Th1- and Th2-type cytokine production by T cells from wt and mdr1a KO mice. Purified CD4+ or CD8+ splenic T cells isolated from 7- to 8-mo-old wt or mdr1a KO B6 × FVB F2 mice were stimulated as indicated for 72 h. Bar graphs show mean levels ± SEM of IL-4 (top row), IL-5 (second row), IL-10 (third row), and IFN-γ (bottom row) that were present in culture supernatants following stimulation. Values in parentheses underneath graphs represent the total number (N) of individual mice tested in replicate experiments for each designated T cell subset and mouse type.

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Studies of human NK and CD8+ T cell cytotoxic function have suggested that P-gp may be required for cytotoxic effector function (29, 36). To see whether P-gp was involved in generation or expression of cytotoxic function by mouse CD8+ T cells, splenic T cells from wt or mdr1a KO B6 × FVB F2 mice (H-2Db/q) were cultivated with mitomycin C-treated splenocytes from BALB/c mice (H-2Dd) for 5 days and then tested for allospecific cytotoxicity using [3H]thymidine-labeled P815 (H-2Dd) target cells or EL-4 (H-2Db) cells as a control. The results (Fig. 6) show that T cells from both wt and mdr1a KO mice produced equally strong and equally specific alloreactive CTL. The responses of the mdr1a KO T cells were, if anything, slightly higher than those of wt mice, although the difference was not statistically significant (p = 0.45, n = 5). The data thus suggest that P-gp does not play a significant role in murine T cell cytotoxic responses.

FIGURE 6.

Cytotoxic activity of T cells from wt and mdr1a KO mice. The ability of effector T cells, generated in vitro using splenic T cells isolated from 7-mo-old wt or mdr1a KO B6 × FVB F2 mice, to kill allogeneic (P815) or syngeneic (EL-4) target cells was determined. Mean percentage lysis values ± SEM are shown at various E:T ratios for wt (filled symbols) and mdr1a KO (open symbols) effector cells. The p value shown indicates the result of a paired t test comparison between wt and mdr1a KO allospecific lytic values calculated at the 30% lysis level (dotted line).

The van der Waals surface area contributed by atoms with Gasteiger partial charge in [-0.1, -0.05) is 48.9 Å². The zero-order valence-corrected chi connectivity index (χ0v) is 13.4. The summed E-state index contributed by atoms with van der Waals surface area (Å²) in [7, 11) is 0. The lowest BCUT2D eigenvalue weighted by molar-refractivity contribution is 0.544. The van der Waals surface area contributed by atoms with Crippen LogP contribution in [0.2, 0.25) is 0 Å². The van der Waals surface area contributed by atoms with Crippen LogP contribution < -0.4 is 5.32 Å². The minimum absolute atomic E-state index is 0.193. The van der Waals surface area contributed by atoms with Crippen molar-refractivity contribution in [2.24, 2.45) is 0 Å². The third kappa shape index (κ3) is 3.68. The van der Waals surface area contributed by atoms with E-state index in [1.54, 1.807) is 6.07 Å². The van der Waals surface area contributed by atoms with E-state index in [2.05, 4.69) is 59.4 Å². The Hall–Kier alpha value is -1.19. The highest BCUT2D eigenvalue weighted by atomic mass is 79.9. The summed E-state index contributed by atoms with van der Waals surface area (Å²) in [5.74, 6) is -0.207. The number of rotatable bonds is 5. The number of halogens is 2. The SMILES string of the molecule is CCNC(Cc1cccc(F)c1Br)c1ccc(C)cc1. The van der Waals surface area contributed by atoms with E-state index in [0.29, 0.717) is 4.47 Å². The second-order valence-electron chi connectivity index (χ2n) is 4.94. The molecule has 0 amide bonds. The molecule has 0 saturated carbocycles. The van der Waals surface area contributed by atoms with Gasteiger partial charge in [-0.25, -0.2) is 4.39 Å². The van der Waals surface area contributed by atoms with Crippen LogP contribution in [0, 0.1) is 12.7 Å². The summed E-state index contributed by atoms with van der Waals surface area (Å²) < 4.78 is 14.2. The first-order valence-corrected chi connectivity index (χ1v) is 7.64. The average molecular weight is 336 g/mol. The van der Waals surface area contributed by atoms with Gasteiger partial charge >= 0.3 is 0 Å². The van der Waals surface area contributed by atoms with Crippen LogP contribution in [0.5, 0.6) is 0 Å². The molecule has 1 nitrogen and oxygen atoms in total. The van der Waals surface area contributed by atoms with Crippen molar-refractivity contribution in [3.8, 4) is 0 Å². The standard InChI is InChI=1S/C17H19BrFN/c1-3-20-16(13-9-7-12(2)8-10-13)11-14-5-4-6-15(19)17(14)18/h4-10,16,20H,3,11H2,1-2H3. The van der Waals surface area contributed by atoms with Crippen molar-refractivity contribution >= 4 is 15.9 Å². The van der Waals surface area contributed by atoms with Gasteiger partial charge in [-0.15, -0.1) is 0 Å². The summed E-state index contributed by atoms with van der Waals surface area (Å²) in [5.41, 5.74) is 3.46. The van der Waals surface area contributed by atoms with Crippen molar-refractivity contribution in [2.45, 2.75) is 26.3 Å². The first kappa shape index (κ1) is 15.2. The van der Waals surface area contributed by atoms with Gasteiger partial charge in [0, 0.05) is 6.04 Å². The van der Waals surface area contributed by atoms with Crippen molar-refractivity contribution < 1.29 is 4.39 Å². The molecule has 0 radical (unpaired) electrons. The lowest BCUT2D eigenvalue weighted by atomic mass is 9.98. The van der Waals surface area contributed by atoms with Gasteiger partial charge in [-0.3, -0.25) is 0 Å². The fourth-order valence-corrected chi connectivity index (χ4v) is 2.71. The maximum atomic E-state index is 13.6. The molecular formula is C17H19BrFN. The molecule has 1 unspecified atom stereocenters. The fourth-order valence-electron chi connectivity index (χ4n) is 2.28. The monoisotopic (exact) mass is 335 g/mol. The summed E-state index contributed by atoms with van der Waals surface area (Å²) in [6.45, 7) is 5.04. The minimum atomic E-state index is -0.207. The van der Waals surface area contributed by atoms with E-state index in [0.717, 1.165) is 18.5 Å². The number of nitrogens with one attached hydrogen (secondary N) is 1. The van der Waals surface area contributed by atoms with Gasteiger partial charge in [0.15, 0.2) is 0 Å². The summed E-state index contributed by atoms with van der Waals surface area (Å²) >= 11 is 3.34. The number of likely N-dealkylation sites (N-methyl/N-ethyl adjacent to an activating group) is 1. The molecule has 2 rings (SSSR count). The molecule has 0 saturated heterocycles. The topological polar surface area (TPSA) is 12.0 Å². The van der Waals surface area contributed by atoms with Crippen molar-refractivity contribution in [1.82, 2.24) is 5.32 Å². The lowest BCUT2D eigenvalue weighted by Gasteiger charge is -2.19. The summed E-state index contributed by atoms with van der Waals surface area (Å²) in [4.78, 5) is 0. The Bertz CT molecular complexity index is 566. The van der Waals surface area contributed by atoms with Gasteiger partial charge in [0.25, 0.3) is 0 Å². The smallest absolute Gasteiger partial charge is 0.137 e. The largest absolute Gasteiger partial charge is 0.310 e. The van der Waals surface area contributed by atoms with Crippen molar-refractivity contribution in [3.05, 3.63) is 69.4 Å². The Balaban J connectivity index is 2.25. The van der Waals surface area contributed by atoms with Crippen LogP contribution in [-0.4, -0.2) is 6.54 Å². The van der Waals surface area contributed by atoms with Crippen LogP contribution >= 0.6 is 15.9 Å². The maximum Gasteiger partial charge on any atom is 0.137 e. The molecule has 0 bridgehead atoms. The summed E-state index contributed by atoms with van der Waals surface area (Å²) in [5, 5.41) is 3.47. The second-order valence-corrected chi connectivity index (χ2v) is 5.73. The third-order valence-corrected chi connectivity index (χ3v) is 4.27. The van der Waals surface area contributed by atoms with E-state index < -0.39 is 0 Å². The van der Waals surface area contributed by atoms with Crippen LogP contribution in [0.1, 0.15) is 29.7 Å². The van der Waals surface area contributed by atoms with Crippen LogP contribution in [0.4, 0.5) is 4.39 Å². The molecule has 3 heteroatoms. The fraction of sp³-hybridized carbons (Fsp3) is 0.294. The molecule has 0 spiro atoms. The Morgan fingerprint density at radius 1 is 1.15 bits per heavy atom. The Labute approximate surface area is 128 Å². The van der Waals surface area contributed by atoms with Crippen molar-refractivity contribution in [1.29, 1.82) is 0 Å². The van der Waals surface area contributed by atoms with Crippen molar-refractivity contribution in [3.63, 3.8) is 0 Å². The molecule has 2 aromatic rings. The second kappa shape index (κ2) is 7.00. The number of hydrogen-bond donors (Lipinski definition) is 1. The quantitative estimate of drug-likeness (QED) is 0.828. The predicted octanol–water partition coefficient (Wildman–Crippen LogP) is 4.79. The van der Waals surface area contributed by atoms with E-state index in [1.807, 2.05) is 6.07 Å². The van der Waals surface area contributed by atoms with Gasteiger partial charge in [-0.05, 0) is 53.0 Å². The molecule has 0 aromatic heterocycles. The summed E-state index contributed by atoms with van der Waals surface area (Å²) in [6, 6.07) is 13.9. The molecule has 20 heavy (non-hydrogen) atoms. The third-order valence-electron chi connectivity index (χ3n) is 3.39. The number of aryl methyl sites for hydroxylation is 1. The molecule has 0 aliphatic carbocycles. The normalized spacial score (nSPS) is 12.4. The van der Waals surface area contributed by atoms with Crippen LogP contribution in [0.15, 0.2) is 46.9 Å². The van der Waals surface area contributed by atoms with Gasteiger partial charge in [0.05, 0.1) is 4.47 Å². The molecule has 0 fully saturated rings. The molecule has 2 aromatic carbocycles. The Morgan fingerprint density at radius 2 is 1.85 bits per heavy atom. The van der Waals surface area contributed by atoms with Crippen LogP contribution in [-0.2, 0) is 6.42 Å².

FIGURE 6.

Cytotoxic activity of T cells from wt and mdr1a KO mice. The ability of effector T cells, generated in vitro using splenic T cells isolated from 7-mo-old wt or mdr1a KO B6 × FVB F2 mice, to kill allogeneic (P815) or syngeneic (EL-4) target cells was determined. Mean percentage lysis values ± SEM are shown at various E:T ratios for wt (filled symbols) and mdr1a KO (open symbols) effector cells. The p value shown indicates the result of a paired t test comparison between wt and mdr1a KO allospecific lytic values calculated at the 30% lysis level (dotted line).

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Aside from its role in mdr, the role of P-gp in normal physiological processes has proven difficult to elucidate. Numerous in vitro studies using drug-resistant, mdr gene-transfected, or chemosensitizer-treated cells have shown that P-gp may participate in some capacity in a variety of cellular functions that range from acting as volume-sensitive chloride ion channels to specialized exporters (8, 10, 37, 38, 39), but there is little direct evidence to connect these properties of the P-gp pump to key physiological or pathological functions. The recent production of mouse lines deficient in one or more of the mdr genes (17, 32, 40) thus provides useful models for examining the implications of P-gp expression in specific cell types and organ systems. Studies using the mdr2 KO strain have, for example, led to the discovery that the murine mdr2 and by implication the homologous human MDR3 P-gp isoforms function in hepatocytes to export phosphatidylcholine into the bile (17, 19, 41). The physiological role of the drug-transporting isoforms of P-gp are still obscure but could well be clarified by studies using these KO mice.

In the present study, we have compared wt to mdr KO mice to gain greater insight into the normal cellular functions of P-gp in peripheral T cells. Previous studies attempting to resolve this matter have primarily relied on the treatment of human T cells with P-gp-inhibiting drugs and/or Abs to see whether these agents altered T cell function (29, 30, 31). The concern that pleiotropic actions of these agents, independent of their effects on P-gp function, might have contributed to their observed effects on T cell function prompted the current series of experiments using mdr KO mice. Although there is always apprehension about the potential developmental effects one may encounter when using gene knockout animals, we were initially encouraged by previous characterizations of these strains, which reported general development, reproductive capacity, and health to be normal in the mdr1a, mdr1b, and double KO stocks (32, 40). Indeed, mdr1a KO mice display normal numbers and proportions of naive, memory, CD4+, and CD8+ peripheral T cells through 20 mo of age (our unpublished results).